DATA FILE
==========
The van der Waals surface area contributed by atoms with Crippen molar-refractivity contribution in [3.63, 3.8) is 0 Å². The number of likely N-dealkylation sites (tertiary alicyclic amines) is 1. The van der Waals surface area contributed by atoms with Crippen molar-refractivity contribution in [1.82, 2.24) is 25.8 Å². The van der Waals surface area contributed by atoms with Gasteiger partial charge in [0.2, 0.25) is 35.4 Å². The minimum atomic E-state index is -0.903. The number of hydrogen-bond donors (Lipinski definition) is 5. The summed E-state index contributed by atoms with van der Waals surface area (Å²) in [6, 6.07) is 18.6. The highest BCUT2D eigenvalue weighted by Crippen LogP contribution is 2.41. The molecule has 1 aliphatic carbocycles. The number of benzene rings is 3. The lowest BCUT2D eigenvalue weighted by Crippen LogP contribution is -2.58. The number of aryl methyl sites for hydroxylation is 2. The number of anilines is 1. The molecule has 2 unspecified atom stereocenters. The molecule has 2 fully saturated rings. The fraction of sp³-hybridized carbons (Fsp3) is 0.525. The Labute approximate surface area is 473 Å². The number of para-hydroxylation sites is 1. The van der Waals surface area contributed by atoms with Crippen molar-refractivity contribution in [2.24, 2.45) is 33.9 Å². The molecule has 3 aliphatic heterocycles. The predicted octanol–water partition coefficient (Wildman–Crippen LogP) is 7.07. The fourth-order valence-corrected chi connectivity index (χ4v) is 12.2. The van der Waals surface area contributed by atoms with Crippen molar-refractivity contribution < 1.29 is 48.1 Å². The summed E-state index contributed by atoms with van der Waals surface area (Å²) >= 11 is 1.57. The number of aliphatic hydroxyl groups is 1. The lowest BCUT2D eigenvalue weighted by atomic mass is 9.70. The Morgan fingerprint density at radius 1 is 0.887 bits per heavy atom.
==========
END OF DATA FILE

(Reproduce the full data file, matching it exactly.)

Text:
The van der Waals surface area contributed by atoms with Crippen molar-refractivity contribution in [3.63, 3.8) is 0 Å². The number of likely N-dealkylation sites (tertiary alicyclic amines) is 1. The van der Waals surface area contributed by atoms with Crippen molar-refractivity contribution in [1.82, 2.24) is 25.8 Å². The van der Waals surface area contributed by atoms with Gasteiger partial charge in [0.2, 0.25) is 35.4 Å². The minimum atomic E-state index is -0.903. The number of hydrogen-bond donors (Lipinski definition) is 5. The summed E-state index contributed by atoms with van der Waals surface area (Å²) in [6, 6.07) is 18.6. The highest BCUT2D eigenvalue weighted by Crippen LogP contribution is 2.41. The molecule has 1 aliphatic carbocycles. The number of benzene rings is 3. The lowest BCUT2D eigenvalue weighted by Crippen LogP contribution is -2.58. The number of aryl methyl sites for hydroxylation is 2. The number of anilines is 1. The molecule has 2 unspecified atom stereocenters. The molecule has 2 fully saturated rings. The fraction of sp³-hybridized carbons (Fsp3) is 0.525. The Labute approximate surface area is 473 Å². The number of para-hydroxylation sites is 1. The van der Waals surface area contributed by atoms with Crippen molar-refractivity contribution in [2.24, 2.45) is 33.9 Å². The molecule has 3 aliphatic heterocycles. The predicted octanol–water partition coefficient (Wildman–Crippen LogP) is 7.07. The fourth-order valence-corrected chi connectivity index (χ4v) is 12.2. The van der Waals surface area contributed by atoms with Crippen molar-refractivity contribution < 1.29 is 48.1 Å². The summed E-state index contributed by atoms with van der Waals surface area (Å²) >= 11 is 1.57. The number of aliphatic hydroxyl groups is 1. The lowest BCUT2D eigenvalue weighted by atomic mass is 9.70. The Morgan fingerprint density at radius 1 is 0.887 bits per heavy atom.